Changing positions in Parkinson’s disease can be difficult and can be affected by various motor symptoms such as bradykinesia (slowness of movement), muscle stiffness and tremors. Daily movements such as getting out of the bed or getting up from a chair can be challenging.
For the human body to function properly, a complex interplay between the different parts of its nervous system is needed: the brain and the spinal cord (which together form the central nervous system) as well as the peripheral nervous system (i.e. all the nerves that innervate our organs throughout the body).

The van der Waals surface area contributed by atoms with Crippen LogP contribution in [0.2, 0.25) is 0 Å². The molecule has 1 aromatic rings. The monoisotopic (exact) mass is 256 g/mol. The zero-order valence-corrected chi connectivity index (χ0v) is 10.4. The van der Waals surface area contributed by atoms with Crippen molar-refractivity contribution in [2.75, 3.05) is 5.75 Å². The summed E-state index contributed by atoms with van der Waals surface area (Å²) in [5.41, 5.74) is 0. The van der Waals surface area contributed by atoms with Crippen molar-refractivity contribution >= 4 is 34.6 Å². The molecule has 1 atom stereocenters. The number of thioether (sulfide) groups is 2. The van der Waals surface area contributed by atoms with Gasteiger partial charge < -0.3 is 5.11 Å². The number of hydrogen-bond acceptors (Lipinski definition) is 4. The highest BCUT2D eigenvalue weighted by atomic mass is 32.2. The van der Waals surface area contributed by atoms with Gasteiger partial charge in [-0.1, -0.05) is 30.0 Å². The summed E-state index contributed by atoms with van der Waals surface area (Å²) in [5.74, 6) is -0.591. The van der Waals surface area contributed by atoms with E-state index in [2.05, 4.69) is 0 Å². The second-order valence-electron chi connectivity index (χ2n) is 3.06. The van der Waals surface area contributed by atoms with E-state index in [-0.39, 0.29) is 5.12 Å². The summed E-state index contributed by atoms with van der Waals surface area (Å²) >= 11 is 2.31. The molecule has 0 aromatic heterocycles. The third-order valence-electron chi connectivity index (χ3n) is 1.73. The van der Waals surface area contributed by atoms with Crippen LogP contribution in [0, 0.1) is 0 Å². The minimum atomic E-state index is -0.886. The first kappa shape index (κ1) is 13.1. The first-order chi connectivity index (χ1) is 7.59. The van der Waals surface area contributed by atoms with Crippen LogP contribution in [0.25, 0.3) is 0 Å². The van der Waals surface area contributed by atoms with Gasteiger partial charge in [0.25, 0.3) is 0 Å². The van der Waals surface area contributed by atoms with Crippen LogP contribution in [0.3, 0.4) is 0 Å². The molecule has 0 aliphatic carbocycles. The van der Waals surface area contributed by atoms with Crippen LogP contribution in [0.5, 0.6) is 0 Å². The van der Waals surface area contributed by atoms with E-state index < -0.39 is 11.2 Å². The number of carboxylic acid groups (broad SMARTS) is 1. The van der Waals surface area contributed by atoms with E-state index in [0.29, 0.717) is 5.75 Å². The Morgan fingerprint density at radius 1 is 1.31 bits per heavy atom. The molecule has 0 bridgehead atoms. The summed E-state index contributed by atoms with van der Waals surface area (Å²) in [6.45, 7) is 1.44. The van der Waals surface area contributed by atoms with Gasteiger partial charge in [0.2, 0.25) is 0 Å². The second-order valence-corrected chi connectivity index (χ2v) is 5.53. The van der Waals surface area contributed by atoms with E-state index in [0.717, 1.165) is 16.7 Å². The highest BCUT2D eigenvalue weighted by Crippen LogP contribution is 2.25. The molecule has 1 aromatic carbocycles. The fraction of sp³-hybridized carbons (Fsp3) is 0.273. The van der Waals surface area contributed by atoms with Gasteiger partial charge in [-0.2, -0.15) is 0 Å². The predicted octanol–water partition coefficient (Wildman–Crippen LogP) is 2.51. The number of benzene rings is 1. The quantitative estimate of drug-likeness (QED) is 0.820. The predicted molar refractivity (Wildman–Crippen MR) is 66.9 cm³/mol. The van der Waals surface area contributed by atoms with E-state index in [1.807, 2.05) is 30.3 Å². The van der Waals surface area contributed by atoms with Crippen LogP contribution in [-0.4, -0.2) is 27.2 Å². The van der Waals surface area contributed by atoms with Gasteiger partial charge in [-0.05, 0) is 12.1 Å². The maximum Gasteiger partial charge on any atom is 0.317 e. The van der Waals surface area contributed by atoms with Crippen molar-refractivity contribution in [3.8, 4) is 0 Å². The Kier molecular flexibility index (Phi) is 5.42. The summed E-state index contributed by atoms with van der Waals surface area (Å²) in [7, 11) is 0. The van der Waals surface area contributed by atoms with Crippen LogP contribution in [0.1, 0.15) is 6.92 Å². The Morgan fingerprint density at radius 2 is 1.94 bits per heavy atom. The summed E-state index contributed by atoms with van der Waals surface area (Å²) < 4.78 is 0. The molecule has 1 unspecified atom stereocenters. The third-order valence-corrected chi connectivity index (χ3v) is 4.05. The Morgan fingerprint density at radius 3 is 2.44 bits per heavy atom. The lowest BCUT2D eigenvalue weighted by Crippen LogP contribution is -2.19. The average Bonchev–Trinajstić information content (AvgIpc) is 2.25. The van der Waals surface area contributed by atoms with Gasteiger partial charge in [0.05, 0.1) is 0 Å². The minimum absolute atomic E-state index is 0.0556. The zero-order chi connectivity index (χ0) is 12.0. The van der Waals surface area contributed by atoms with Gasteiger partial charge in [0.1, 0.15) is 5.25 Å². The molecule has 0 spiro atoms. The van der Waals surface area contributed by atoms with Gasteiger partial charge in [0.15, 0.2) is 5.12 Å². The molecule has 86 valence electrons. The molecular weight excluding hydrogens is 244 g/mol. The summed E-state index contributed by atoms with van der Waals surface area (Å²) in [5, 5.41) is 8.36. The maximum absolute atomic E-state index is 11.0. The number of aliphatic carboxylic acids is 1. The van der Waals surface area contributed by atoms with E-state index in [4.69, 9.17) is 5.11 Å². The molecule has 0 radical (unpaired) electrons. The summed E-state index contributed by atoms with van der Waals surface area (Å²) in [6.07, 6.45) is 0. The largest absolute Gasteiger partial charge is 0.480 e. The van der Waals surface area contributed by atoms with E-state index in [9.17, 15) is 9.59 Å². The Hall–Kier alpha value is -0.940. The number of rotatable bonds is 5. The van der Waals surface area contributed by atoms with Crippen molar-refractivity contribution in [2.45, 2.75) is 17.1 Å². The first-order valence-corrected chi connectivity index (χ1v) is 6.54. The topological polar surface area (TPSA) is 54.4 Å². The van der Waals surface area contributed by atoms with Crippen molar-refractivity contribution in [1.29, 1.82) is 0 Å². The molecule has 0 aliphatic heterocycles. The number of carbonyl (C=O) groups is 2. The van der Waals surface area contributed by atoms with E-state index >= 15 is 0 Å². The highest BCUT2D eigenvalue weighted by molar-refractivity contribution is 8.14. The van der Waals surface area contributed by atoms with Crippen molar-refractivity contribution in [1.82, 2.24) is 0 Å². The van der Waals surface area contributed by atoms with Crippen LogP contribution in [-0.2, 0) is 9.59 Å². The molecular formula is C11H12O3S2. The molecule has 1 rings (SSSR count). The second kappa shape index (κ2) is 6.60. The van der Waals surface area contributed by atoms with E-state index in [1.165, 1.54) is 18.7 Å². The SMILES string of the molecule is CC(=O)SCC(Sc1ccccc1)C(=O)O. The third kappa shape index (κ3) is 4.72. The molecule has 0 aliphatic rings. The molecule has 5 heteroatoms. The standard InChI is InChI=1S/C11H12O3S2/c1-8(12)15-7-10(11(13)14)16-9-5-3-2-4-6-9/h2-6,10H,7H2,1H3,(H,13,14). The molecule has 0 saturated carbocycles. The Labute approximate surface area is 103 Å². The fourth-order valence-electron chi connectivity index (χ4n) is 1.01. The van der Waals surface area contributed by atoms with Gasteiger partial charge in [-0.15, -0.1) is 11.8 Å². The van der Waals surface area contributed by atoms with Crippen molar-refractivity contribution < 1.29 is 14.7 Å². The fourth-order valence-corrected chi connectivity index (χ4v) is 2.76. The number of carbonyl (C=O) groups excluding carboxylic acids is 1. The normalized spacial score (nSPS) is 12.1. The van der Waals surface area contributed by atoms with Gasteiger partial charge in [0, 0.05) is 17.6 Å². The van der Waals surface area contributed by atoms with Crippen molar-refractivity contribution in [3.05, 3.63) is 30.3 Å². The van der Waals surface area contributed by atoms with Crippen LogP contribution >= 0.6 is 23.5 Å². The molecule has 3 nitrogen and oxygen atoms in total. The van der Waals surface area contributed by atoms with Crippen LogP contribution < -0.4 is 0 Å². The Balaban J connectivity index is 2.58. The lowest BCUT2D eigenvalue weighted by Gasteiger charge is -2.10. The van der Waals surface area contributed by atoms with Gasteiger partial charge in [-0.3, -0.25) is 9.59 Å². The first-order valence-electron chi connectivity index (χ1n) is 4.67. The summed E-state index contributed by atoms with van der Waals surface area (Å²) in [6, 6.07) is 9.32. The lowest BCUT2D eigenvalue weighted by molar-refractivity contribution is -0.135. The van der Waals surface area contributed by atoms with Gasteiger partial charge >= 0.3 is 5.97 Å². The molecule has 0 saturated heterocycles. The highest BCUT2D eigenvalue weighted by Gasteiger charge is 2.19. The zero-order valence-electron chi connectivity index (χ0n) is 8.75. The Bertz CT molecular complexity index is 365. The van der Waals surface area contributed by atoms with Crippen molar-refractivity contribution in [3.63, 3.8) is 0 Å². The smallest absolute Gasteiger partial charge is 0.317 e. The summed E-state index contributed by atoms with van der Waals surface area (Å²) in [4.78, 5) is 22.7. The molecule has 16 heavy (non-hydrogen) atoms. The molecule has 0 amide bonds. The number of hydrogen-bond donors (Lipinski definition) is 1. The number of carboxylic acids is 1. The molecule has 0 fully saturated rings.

Parkinson’s disease is the most common neurodegenerative motor disorder, with motor symptoms such as tremors, muscle stiffness, inertia or freezing.
Deep Brain Stimulation (DBS) has shown to be particularly effective in treating symptoms associated with movement disorders, such as Parkinson’s Disease. However, surgeons would need even better tools to identify the most effective spots to target in the brain and a more automated way of testing the implanted electrodes.